Claiming a surprise victory at the 1993 federal election, prime minister Paul Keating famously proclaimed “This is a victory for the true believers.” Last night, incumbent Scott Morrison was able to claim victory for the true unbelievers.
What made Keating’s victory so poignant was that the man he beat, John Hewson, was also in his way a true believer. Their beliefs were not the same, but there was a great deal of overlap.
Keating and Hewson both stood in opposition to the insular and sclerotic place that Australia had become. They both believed in the market, not as a fetish but as a tool of economic and social progress. Although on opposing sides in a partisan sense, they were to some extent partners in the opening up of the Australian economy.
But three years later, Australia turned its back on that opening up, choosing John Howard to take it back to a “relaxed and comfortable” era. Morrison is his direct heir.
If Keating and Hewson were defined by what they believed, Morrison is defined by what he does not believe. He disbelieves in climate science; he disbelieves in human rights; he disbelieves in the market; he disbelieves in the liberal world order that is receding before our eyes.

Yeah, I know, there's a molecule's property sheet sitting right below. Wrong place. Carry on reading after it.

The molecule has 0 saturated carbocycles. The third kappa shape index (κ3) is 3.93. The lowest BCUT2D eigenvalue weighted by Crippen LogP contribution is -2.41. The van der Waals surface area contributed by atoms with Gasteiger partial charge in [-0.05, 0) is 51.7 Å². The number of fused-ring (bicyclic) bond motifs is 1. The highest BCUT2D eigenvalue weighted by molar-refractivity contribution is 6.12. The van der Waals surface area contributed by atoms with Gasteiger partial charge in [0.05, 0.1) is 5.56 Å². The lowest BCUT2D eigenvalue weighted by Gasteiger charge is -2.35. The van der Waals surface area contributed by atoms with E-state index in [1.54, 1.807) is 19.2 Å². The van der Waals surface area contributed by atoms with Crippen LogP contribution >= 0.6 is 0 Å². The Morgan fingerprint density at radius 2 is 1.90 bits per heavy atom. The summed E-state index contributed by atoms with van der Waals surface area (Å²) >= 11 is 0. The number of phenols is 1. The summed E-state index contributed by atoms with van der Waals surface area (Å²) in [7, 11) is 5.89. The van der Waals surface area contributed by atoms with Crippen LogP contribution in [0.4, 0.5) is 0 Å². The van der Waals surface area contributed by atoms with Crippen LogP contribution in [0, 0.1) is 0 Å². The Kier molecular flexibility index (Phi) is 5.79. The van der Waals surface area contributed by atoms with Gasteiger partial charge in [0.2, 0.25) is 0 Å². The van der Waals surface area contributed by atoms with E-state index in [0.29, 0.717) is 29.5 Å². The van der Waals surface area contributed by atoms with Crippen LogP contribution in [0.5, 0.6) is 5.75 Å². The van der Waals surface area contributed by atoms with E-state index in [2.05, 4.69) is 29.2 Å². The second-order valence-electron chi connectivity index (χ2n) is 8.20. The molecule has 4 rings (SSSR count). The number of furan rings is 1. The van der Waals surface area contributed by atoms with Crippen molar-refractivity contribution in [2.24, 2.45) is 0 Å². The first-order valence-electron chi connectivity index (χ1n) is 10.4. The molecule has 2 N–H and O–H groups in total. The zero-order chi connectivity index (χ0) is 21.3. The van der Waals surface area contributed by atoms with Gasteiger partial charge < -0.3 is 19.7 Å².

And the man he beat, Labor leader Bill Shorten, shares most of his unbelief.
There were differences between them. Morrison, as I argued on Friday, is an ideologue, albeit a negative and a foolish one. Shorten, who is much more talented, is also more committed to power at the expense of ideas of any sort.
When Hewson lost, both the Liberal Party and the political class in general took that as a repudiation of his ideas and also of his strategic boldness – ignoring the fact that he was beaten by a prime minister who shared both. With rare exceptions, oppositions since then have steered away from any broad vision and opted to present a small target.
Shorten’s policy program was more developed than most. But he never conveyed the sense of an animating vision, and he evidently failed to convince the electorate to see him as anything more than a trade union apparatchik.
The Liberal Party is now in Morrison’s hands. He showed himself to be an effective campaigner; nonetheless, it’s hard to think of a case where a political party has found itself in a position of such power under the control of a person so manifestly unfit to exercise it.
Except, of course, for the one really obvious example: the US Republican Party of two and a half years ago.
Welcome to Trumpism.